- It’s easy for us to be “simply mad” about Diana Vreeland, because she was, in her own words, “simply mad about everything!” The inimitable spirit of the late fashion icon infuses every inch of the fashion documentary Diana Vreeland: The Eye Has to Travel.
Much of the film is presented in her own “maahvelous” voice, either in interviews with Jane Pauley, Diane Sawyer and Dick Cavett or in recreated voiceover of conversations between Vreeland and George Plimpton from the ‘80’s. What comes across is a larger than life persona whose joie de vivre was contagious.
It’s that combination of enthusiasm and pluck coupled with a unique eye and an original mind that propelled Vreeland to 20th century fashion royalty. The movie chronicles her defining roles at Harper’s Bazaar, as Vogue fashion editor and a stint at the Costume Institute of the Metropolitan Museum of Art. These formidable American establishments have the vast influence on fashion that they do today, solely because she was at their helm.
Vreeland led the way out of the ‘50’s style desert and changed the landscape of fashion. Mobilized by her endless curiosity and openness to anything and everything new, she claimed she could see things about people before people saw them themselves. She celebrated Barbra Streisand’s nose, recognized Cher’s star quality and put Twiggy in a magazine for the first time -- for each, making the unheard of choice to highlight their flaws. She ran images of bikinis considered scandalous even by her own staff and popularized jeans, speaking enthusiastically of denim in one of the most gorgeous non-sequiturs ever created, “since the gondola, jeans are the most beautiful thing”.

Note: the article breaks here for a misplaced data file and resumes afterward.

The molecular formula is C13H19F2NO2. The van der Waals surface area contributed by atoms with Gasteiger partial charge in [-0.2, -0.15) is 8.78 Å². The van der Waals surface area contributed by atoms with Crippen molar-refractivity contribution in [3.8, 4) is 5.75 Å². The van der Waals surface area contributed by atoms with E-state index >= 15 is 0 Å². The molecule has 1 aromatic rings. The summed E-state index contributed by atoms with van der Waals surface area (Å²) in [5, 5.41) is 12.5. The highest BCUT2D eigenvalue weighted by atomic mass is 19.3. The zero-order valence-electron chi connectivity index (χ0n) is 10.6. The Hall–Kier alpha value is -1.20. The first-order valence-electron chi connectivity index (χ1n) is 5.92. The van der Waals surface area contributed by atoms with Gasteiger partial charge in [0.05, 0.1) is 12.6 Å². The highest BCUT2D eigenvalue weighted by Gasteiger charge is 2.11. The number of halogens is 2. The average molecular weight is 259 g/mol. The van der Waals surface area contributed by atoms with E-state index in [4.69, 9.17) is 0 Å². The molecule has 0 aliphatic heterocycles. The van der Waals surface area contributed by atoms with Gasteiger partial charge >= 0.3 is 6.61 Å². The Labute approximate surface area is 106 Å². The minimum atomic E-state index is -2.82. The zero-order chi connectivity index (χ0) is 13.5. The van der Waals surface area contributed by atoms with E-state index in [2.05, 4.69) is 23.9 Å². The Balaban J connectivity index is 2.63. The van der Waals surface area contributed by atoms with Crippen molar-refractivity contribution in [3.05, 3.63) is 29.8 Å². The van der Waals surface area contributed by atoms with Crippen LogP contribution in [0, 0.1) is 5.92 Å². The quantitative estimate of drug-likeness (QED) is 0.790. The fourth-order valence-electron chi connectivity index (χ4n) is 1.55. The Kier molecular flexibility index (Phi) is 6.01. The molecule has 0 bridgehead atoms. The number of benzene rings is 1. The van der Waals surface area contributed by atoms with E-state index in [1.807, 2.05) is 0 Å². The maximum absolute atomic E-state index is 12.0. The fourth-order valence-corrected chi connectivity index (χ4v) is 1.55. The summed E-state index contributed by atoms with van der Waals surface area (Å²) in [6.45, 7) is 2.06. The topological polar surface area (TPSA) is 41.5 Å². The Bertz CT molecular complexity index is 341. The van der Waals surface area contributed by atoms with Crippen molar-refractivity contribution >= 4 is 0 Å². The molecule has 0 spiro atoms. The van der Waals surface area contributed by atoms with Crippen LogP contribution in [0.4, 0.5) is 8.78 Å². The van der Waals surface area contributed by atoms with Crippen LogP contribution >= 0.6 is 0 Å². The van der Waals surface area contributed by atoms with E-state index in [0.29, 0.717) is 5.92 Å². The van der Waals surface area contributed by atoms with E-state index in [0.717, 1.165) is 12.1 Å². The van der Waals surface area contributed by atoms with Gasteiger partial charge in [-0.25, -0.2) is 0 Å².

Such an individual vision did not come without a cost. In interview after interview, models, photographers, former assistants and designers share how difficult she was to work for, demanding that their work measure up to her exacting standards. Yet, each of them recounts their tale of Vreeland’s uncompromising work ethic with a slight grin on his or her face. It’s as if her toughness was mitigated by her personality, charm and oh, so right pulse on what makes the perfect fashion, political or cultural statement. Her own son is the most candid of them all when he says about his mother, “When you never express any negatives, you never get to emotion.”
The film doesn’t dwell on the negative either. It’s a loving portrait of Vreeland, created by her granddaughter, Lisa Immordino Vreeland. Along with over 60 interviews and terrific archival images that are expertly woven together at a fun, fast-paced clip that matches her grandmother’s exuberance, Immordino Vreeland makes wonderful use of the magazine spreads that Vreeland edited.
Most of the images from the pages are set in exotic locales with extraordinary models doing stylized things in extravagant garb being photographed by celebrity photographers like Richard Avedon. Fashion as fantasy is a commonplace concept today. Vreeland created it. It’s no wonder she wears the crown as the “Empress of Fashion”. Indeed, the film, Diana Vreeland: The Eye Has to Travel is worthy of the queen.
Available on Amazon: Diana Vreeland: The Eye Has to Travel
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